One main concern of hospice care is maintaining patient health and safety. This is especially true as we battle the recent COVID-19 pandemic. Recently, hospice care providers have had to alter the way they care for patients. There are several ways in which hospice care workers can help patients stay safe and comfortable during this challenging time, including educating patients and their families about how to reduce their exposure, limiting the number of patient visits, and using more PPE during interactions, among other practices.
Seniors Are More Vulnerable
Certain groups are more at risk of experiencing serious symptoms or death from COVID-19. Notably, those aged 55 and older are especially vulnerable. This means it is important for seniors to do everything possible to avoid getting COVID-19. Family members, friends, healthcare workers, and others who spend time with seniors should also take precautionary measures to reduce the risk of exposure to COVID-19.
While many understand the dangers COVID-19 poses to senior citizens, it is even worse for senior citizens who are in hospice care. As more data becomes available, we are beginning to realize just how vulnerable those who have underlying health conditions — such as those in need of palliative or hospice care — are.
The most effective way to reduce the risk of contracting COVID-19 is to limit exposure to others who may have it or have recently had it. Unfortunately, this most often includes family members. While it is undoubtedly hard to be away from family and friends, there are effective ways to stay in communication, such as through telecommunication applications like Skype.
Many hospice patients will also see their primary care physician and hospice workers less often as well. Instead, advancements in telehealth have made it possible for hospice care teams to transition to a digital approach. This allows them to keep patients healthy and safe.
Hospice care nurses and other staff members can evaluate symptoms, offer counseling and therapy, and much more without being physically present. Of course, when a physical visit with a hospice worker or family member is necessary, it can still be arranged.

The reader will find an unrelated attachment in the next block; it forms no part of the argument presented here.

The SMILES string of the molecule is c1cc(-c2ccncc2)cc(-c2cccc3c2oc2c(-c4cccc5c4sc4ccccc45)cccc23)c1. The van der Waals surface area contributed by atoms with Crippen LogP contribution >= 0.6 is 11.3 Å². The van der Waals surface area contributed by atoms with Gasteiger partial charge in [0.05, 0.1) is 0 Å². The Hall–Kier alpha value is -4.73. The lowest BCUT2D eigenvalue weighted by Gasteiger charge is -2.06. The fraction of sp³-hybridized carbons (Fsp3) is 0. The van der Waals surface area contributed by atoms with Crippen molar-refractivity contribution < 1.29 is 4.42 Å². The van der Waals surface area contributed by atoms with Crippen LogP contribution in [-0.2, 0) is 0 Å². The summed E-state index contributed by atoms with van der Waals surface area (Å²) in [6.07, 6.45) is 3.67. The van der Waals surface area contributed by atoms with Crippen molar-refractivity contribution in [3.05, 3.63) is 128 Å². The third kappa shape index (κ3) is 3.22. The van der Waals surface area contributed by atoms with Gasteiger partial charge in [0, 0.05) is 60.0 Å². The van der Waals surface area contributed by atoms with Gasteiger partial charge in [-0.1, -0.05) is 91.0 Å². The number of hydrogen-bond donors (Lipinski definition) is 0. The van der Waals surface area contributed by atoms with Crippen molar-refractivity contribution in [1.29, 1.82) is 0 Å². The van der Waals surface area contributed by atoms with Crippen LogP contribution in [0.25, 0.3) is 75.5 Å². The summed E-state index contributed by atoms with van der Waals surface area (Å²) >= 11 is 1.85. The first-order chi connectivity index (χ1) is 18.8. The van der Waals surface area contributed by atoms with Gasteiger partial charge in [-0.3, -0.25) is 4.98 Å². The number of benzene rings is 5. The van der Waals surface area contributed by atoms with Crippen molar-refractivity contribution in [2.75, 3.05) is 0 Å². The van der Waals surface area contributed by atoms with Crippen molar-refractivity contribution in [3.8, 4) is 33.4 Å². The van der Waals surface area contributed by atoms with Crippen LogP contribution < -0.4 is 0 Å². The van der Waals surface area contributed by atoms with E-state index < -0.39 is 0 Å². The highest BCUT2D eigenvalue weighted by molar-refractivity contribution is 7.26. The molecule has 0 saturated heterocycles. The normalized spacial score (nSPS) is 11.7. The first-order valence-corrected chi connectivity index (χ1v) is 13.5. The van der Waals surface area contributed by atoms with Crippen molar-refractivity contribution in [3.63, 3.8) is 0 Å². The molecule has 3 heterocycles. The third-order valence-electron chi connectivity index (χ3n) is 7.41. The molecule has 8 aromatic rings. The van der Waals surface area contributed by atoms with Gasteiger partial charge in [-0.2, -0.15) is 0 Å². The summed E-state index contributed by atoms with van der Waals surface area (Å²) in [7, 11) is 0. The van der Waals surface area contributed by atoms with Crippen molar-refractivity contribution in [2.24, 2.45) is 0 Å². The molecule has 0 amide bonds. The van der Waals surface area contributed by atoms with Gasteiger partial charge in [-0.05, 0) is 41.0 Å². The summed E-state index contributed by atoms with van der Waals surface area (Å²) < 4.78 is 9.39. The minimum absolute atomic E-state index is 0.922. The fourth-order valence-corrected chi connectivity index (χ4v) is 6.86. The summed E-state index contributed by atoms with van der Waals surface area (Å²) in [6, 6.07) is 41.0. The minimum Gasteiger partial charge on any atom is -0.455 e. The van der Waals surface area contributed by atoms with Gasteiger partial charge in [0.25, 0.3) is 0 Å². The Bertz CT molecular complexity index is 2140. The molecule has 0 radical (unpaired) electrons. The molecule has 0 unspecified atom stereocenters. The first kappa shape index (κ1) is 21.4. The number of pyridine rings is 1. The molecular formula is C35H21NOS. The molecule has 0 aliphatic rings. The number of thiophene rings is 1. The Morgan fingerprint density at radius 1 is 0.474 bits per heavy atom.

Making Patients Comfortable
Perhaps the main goal of hospice care is to improve the quality of life for patients by helping them to feel more comfortable. Part of keeping patients more comfortable is helping them stay protected from COVID-19 and the symptoms that come with it.
In addition to the physical symptoms, hospice care teams also assist patients with mental health complications they may experience. During the pandemic, as patients have to remain isolated, hospice care team members can help the patient stay in communication with loved ones in a safe manner. Hospice care teams also find unique and clever ways to help patients with activities of daily living (ADLs) while still minimizing in-person interactions as much as possible.
Staff Using PPE
Hospice care staff understand how important increased safety measures are during the COVID-19 pandemic. One way hospice workers keep their patients as safe as possible is by wearing personal protective equipment (PPE). This includes facemasks, gloves, and long-sleeves. Some may also wear additional PPE if they are more physically involved in helping the patient.
Hospice workers also do all they can to minimize the risk of exposing patients when they are not with the patient. They take additional steps to reduce their risk of COVID-19 by limiting the number of people they come into contact with and wearing PPE any time they leave their home. This gives the hospice worker, as well as patients, peace of mind during any necessary in-person interactions.
Send a Message to Your Loved One
As mentioned, hospice care is about improving the quality of life. Hospice care teams understand that eliminating interactions between the patient and their loved ones makes it hard to enjoy life. Rather, hospice workers encourage patients and their loved ones to send messages to one another and utilize other alternatives to in-person visits during the COVID-19 outbreak.
Hospice care teams can help educate hospice patients who may not understand how to use certain technology such as cell phones, laptops, and tablets. They may also help patients set up telecommunication applications, cell phone numbers, and other methods of digital communication to ensure they can keep in touch with their loved ones while in-person visits are not an option.
Contact Harbor Light Hospice for More Information
Find out more about hospice care and how our hospice care team works hard to ensure the safety and comfort of all patients and their families during the COVID-19 pandemic. You can reach out to us at any time, and we respond to all who are interested in a timely manner.
At Harbor Light Hospice, we take pride in helping our hospice patients enjoy life and remain comfortable, despite the challenges COVID-19 poses. We value safety, and we work hard to ensure your safety and comfort needs are met in a convenient way.